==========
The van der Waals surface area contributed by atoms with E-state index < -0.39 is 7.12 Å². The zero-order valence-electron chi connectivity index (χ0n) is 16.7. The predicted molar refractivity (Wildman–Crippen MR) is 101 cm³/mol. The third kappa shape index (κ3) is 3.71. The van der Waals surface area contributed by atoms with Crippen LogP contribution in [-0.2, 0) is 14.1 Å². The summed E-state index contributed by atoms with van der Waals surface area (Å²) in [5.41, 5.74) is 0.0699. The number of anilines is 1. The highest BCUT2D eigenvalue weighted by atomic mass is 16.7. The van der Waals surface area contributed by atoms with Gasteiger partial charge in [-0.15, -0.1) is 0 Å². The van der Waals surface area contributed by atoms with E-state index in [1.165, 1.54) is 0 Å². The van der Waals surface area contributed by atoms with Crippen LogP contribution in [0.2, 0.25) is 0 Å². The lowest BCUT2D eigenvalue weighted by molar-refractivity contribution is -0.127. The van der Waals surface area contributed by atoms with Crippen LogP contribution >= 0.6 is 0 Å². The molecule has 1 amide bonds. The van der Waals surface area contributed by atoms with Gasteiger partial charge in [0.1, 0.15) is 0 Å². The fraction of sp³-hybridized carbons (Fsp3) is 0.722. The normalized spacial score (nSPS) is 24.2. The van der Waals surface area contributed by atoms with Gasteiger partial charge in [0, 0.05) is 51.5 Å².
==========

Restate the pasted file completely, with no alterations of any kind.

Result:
The van der Waals surface area contributed by atoms with E-state index < -0.39 is 7.12 Å². The zero-order valence-electron chi connectivity index (χ0n) is 16.7. The predicted molar refractivity (Wildman–Crippen MR) is 101 cm³/mol. The third kappa shape index (κ3) is 3.71. The van der Waals surface area contributed by atoms with Crippen LogP contribution in [-0.2, 0) is 14.1 Å². The summed E-state index contributed by atoms with van der Waals surface area (Å²) in [5.41, 5.74) is 0.0699. The number of anilines is 1. The highest BCUT2D eigenvalue weighted by atomic mass is 16.7. The van der Waals surface area contributed by atoms with Gasteiger partial charge in [-0.15, -0.1) is 0 Å². The van der Waals surface area contributed by atoms with E-state index in [1.165, 1.54) is 0 Å². The van der Waals surface area contributed by atoms with Crippen LogP contribution in [0.2, 0.25) is 0 Å². The lowest BCUT2D eigenvalue weighted by molar-refractivity contribution is -0.127. The van der Waals surface area contributed by atoms with Crippen LogP contribution >= 0.6 is 0 Å². The molecule has 1 amide bonds. The van der Waals surface area contributed by atoms with Gasteiger partial charge in [0.1, 0.15) is 0 Å². The fraction of sp³-hybridized carbons (Fsp3) is 0.722. The normalized spacial score (nSPS) is 24.2. The van der Waals surface area contributed by atoms with Gasteiger partial charge in [0, 0.05) is 51.5 Å².